2017-06-28 / Opinions

That future looks familiar

West Virginia lawmakers did make sure the state government will keep its doors open past June 30 when they passed a budget recently. Governor Justice opted to let it stand, with the threat of a shutdown looming large. Altogether, the special budget session was, to your average Mountaineer, a big show of wastefulness.

The session cost around $600,000 in extra pay and expenses for lawmakers and staff. That’s roughly what the budget cut out of the governor’s budget to support arts grants, fairs and festivals in the state next year.

Those cuts happened literally at the moment that the Division of Tourism asked state residents to help them brand West Virginia as #AlmostHeaven to the outside world.

Guess how a lot of people from outside the state find out about West Virginia, and decide to move here? Through our music, heritage and arts festivals. Guess who benefits from our fairs and festivals? Little towns like ours, all over West Virginia.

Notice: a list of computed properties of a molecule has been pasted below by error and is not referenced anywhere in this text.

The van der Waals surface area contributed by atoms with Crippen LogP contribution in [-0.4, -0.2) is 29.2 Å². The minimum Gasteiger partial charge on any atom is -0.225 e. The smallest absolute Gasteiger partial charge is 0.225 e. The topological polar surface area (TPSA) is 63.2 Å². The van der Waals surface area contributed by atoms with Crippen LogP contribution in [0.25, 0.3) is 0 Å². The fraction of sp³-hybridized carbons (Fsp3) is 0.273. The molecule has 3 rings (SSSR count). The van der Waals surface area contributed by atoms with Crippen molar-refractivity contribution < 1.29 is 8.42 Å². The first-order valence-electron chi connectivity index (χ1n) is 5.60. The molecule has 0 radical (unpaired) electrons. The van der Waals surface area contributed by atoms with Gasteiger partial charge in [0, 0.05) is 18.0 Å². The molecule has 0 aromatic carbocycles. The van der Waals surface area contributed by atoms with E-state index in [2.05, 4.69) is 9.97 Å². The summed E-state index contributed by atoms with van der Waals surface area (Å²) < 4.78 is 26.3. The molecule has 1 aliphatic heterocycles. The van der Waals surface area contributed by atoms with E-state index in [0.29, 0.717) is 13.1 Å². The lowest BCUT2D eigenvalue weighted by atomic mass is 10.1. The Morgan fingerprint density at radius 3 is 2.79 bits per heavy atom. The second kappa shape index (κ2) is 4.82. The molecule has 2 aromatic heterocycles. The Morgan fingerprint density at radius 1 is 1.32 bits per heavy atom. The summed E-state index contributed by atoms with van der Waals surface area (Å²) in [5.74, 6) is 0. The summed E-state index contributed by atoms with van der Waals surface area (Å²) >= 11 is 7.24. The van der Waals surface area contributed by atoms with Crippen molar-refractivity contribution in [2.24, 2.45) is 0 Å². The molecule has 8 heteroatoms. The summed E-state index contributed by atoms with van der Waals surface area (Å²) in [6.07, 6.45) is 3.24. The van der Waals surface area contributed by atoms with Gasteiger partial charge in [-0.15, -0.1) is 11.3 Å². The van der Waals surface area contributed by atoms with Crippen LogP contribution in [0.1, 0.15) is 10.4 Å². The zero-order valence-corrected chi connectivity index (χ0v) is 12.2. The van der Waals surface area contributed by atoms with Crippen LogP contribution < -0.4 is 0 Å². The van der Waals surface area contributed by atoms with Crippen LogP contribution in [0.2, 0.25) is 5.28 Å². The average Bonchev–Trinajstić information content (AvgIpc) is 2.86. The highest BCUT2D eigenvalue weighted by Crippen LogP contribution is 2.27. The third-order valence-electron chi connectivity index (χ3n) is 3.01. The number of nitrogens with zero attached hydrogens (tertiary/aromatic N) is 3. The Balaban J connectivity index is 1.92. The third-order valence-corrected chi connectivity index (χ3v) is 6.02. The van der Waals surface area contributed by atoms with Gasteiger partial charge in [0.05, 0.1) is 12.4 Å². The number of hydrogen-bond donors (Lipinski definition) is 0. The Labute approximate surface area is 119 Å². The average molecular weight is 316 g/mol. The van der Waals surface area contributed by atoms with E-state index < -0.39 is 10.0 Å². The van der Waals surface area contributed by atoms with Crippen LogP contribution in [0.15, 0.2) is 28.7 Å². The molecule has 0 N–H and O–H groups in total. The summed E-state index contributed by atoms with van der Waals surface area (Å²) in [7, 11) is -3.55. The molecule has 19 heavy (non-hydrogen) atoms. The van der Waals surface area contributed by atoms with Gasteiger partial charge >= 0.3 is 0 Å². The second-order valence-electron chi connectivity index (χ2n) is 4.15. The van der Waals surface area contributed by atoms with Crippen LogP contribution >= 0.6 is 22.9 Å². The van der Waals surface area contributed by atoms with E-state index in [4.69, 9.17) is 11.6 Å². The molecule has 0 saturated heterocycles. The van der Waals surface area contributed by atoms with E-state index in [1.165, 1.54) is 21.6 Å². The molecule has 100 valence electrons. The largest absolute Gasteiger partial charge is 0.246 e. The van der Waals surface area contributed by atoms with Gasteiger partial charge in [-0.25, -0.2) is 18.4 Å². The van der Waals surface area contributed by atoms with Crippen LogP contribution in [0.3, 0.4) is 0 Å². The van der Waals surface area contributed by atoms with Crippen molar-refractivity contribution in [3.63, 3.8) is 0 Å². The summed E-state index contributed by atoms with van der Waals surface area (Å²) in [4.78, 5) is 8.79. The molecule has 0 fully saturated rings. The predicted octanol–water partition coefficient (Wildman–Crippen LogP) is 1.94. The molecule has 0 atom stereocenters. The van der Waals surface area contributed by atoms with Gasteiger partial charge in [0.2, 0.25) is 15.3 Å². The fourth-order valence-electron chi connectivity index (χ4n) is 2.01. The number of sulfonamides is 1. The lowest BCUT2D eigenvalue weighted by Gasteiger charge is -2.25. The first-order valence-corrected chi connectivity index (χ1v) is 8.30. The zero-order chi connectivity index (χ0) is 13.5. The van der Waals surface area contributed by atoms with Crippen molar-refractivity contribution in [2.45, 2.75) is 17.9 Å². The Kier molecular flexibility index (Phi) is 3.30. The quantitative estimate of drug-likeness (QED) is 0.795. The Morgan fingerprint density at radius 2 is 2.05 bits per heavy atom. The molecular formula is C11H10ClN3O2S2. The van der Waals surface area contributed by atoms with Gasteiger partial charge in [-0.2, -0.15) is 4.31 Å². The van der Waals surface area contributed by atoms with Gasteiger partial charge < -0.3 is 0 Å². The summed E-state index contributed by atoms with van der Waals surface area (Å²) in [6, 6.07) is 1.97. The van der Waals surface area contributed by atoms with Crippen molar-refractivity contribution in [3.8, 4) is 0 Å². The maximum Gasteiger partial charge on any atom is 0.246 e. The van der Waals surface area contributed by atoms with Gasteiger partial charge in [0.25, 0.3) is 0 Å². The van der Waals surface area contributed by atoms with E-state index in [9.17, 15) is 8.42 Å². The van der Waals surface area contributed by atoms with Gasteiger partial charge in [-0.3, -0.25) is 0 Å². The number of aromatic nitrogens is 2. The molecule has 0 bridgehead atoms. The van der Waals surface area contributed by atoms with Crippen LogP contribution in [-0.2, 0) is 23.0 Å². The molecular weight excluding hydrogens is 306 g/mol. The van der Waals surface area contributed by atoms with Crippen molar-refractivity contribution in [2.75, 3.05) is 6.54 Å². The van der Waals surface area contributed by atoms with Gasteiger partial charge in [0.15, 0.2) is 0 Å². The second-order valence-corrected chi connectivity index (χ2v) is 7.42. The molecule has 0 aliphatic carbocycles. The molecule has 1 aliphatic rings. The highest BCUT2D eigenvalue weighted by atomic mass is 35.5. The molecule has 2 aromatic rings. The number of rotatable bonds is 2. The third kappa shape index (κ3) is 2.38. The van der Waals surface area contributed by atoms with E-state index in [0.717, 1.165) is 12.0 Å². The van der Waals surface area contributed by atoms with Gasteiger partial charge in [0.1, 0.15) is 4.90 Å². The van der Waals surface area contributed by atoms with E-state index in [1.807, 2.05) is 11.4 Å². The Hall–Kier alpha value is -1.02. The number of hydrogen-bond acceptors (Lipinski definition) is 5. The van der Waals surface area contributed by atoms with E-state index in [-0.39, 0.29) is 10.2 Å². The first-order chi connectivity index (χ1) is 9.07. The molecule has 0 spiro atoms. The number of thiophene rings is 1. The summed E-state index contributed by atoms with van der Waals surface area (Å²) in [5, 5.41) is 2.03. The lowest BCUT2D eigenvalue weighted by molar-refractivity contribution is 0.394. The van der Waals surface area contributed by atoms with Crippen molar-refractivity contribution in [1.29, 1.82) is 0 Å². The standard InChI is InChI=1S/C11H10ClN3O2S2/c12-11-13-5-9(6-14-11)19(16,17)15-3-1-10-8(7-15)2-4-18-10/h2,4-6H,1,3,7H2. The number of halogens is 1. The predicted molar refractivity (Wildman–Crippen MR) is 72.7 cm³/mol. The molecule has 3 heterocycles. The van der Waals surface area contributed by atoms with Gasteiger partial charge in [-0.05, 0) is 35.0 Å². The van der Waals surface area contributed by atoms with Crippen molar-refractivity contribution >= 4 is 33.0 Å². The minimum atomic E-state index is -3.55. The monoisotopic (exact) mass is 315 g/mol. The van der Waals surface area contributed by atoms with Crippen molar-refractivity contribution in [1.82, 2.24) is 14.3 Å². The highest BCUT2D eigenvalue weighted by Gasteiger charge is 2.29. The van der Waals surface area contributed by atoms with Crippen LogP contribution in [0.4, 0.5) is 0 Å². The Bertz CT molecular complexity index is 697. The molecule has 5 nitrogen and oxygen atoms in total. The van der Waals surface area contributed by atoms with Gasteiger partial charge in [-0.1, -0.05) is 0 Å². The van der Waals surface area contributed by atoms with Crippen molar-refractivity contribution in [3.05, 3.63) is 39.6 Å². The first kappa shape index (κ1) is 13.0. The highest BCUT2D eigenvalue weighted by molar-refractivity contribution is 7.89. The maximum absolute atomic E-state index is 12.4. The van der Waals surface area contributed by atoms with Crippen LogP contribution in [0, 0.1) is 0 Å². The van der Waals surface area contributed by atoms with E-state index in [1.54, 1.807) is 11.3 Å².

The disconnect between Main Street, West Virginia and the halls of the Capitol would be comical, if it didn’t hurt our prospects for the future so much.

Over and over again, state elected officials said they were serious about getting West Virginia ready for a brighter future. A future of new ideas, young energy, diverse businesses, they said. And then they cut funding to the state’s higher education institutions -- places that prepare our young people to innovate, create businesses, discover new ideas.

The only reasonable conclusion to make is that the lawmakers who had a political majority in both the House of Delegates and State Senate don’t have a clear vision for what West Virginia should look like in 2020 or 2030. If they had, there was little to stop them from putting it into motion. Instead, the future looks a lot like the state we’ve known for the last decade. And that’s not a vision that will inspire anyone to stay, much less to gamble on bringing their great new idea here.

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